April 2014
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Jenkem is Real, But It is Not Popular

The Waterglass continues its investigative reporting into jenkem.  Our crack staff of investigative reporters have tracked down an anonymous source who confirms that jenkem — defined as fermented sewage — is real and has been used by street children in Lusaka, Zambia.  Due to confidentiality reasons, we cannot reveal the source.  We can say that this individual has seen first-hand street children in Lusaka, Zambia collecting “faecal material,” placing it in the sun and huffing the gas this process generates.  This individual was shocked to see it. 

Jenkem is used because it is free and because it does not involve property theft.  For example, stealing petrol is a property crime.  We surmise from this that the Lusaka authorities do not consider stealing “faecal material” a crime on par with stealing other, presumably more valuable, property.  Lack of enforcement is tantamount to ignoring the problem.

It must be stressed that our anonymous source does not know how popular jenkem is, or if it is still being used.  If we recall the UNICEF report, only 5.8% of a skewed, unrepresentative sample of street children in Lusaka, Zambia reported having used the drug. 

Jenkem does not seem to be popular in Lusaka, Zambia, and least of all in the United States, where there are no confirmed cases of its use.

According to the anonymous source, the use of jenkem is due to the appallingly poor conditions in parts of Lusaka.  Facing the depths of what anyone would reasonably consider absolute poverty, a small percentage of the poorest of the poor street children in Lusaka turn to “butthash” to escape from the physical and psychological torment of their existence.  From the UNICEF report, it is clear that other huffing drugs, such as gasoline or glue, are preferred over jenkem.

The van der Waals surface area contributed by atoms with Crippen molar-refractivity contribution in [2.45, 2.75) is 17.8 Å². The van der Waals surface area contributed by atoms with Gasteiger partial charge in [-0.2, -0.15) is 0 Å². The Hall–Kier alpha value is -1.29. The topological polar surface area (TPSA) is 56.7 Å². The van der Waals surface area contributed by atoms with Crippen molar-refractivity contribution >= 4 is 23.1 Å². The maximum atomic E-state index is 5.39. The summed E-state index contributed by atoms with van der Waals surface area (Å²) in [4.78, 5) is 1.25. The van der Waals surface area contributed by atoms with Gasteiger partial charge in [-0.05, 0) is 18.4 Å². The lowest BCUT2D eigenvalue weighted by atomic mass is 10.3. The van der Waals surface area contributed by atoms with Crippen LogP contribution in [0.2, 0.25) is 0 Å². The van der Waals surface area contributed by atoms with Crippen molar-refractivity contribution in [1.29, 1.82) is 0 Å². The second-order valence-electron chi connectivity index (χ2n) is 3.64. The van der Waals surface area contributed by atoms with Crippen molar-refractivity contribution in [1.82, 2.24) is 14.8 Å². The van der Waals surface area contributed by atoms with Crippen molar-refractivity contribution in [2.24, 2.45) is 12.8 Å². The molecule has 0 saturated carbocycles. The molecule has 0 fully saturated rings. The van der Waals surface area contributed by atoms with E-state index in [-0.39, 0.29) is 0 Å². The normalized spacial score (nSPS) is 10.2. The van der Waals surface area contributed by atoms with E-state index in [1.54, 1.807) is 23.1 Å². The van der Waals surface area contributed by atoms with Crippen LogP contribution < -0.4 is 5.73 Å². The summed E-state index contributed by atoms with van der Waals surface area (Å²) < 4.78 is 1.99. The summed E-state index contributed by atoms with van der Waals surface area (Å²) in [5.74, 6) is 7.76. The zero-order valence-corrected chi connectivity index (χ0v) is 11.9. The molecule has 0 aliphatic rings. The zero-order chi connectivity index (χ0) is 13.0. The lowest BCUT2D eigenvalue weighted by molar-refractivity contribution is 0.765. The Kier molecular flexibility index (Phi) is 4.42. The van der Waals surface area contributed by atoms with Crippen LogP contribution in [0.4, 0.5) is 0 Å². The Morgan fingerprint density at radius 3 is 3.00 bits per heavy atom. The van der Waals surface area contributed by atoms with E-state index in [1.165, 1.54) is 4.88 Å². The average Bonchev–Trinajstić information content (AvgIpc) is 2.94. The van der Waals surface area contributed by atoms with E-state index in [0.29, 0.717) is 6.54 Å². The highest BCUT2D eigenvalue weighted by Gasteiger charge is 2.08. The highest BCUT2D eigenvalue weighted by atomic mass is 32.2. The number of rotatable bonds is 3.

American kids will never turn en masse to jenkem, not only because of the stench and stigma, but because they have a “wealth” of other drugs to turn to first.  There are millions of American poor (36.5 million in 2006), but even the ones that would turn to drugs would likely start with the most high-end drugs they can find (marijuana, cocaine) before resorting to fermented sewage.  It is possible some demented American will try it out of curiosity, but jenkem could never be popular, in any sense of the term.  It’s not even popular in Lusaka, Zambia, and their poverty rivals that of the worst in the world.

Jenkem is real, but it is not popular — anywhere.

What gets lost in the jekem story is that poverty is real, street children are real, and street children in the cities of subsaharan Africa face some of the most awful conditions on Earth.  Some people are so wrapped-up in their narrow-minded, egotistical world that they worry more about their own children getting high off of fecal materials — an incredibly unlikely event – than the very real poverty in Africa — a current, on-going, and widespread problem.   

Give a shit; Give to UNICEF.

8 comments to Jenkem is Real, But It is Not Popular

  • This source of yours needs to be named and exactly quoted, otherwise I cannot accept what he or she or they say as fact in regard to an eyewitness account. This story demands proof.